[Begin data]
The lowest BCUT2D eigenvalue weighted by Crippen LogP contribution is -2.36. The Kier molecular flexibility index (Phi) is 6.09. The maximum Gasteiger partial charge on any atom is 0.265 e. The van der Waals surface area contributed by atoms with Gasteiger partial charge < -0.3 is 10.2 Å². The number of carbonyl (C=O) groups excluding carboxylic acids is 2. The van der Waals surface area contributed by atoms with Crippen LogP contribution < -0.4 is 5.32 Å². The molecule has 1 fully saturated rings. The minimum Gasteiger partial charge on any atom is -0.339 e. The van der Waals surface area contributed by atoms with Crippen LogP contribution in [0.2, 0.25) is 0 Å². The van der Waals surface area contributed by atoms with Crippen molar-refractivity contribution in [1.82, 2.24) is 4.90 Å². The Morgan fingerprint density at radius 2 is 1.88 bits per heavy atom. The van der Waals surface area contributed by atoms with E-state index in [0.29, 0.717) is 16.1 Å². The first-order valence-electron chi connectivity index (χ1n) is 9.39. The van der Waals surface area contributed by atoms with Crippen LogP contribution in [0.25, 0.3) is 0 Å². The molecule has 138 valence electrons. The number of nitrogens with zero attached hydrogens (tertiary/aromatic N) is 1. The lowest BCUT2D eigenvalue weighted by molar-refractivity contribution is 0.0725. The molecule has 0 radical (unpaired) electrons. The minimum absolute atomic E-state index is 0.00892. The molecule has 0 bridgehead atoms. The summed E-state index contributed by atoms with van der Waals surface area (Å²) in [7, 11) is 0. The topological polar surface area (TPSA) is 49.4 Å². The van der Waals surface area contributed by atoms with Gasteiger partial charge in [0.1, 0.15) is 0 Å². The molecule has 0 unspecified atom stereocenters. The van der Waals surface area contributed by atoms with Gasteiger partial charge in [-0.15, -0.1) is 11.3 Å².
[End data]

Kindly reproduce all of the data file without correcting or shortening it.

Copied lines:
The lowest BCUT2D eigenvalue weighted by Crippen LogP contribution is -2.36. The Kier molecular flexibility index (Phi) is 6.09. The maximum Gasteiger partial charge on any atom is 0.265 e. The van der Waals surface area contributed by atoms with Gasteiger partial charge < -0.3 is 10.2 Å². The number of carbonyl (C=O) groups excluding carboxylic acids is 2. The van der Waals surface area contributed by atoms with Crippen LogP contribution < -0.4 is 5.32 Å². The molecule has 1 fully saturated rings. The minimum Gasteiger partial charge on any atom is -0.339 e. The van der Waals surface area contributed by atoms with Crippen LogP contribution in [0.2, 0.25) is 0 Å². The van der Waals surface area contributed by atoms with Crippen molar-refractivity contribution in [1.82, 2.24) is 4.90 Å². The Morgan fingerprint density at radius 2 is 1.88 bits per heavy atom. The van der Waals surface area contributed by atoms with E-state index in [0.29, 0.717) is 16.1 Å². The first-order valence-electron chi connectivity index (χ1n) is 9.39. The van der Waals surface area contributed by atoms with Crippen LogP contribution in [0.25, 0.3) is 0 Å². The molecule has 138 valence electrons. The number of nitrogens with zero attached hydrogens (tertiary/aromatic N) is 1. The lowest BCUT2D eigenvalue weighted by molar-refractivity contribution is 0.0725. The molecule has 0 radical (unpaired) electrons. The minimum absolute atomic E-state index is 0.00892. The molecule has 0 bridgehead atoms. The summed E-state index contributed by atoms with van der Waals surface area (Å²) in [7, 11) is 0. The topological polar surface area (TPSA) is 49.4 Å². The van der Waals surface area contributed by atoms with Gasteiger partial charge in [0.1, 0.15) is 0 Å². The molecule has 0 unspecified atom stereocenters. The van der Waals surface area contributed by atoms with Gasteiger partial charge in [-0.15, -0.1) is 11.3 Å².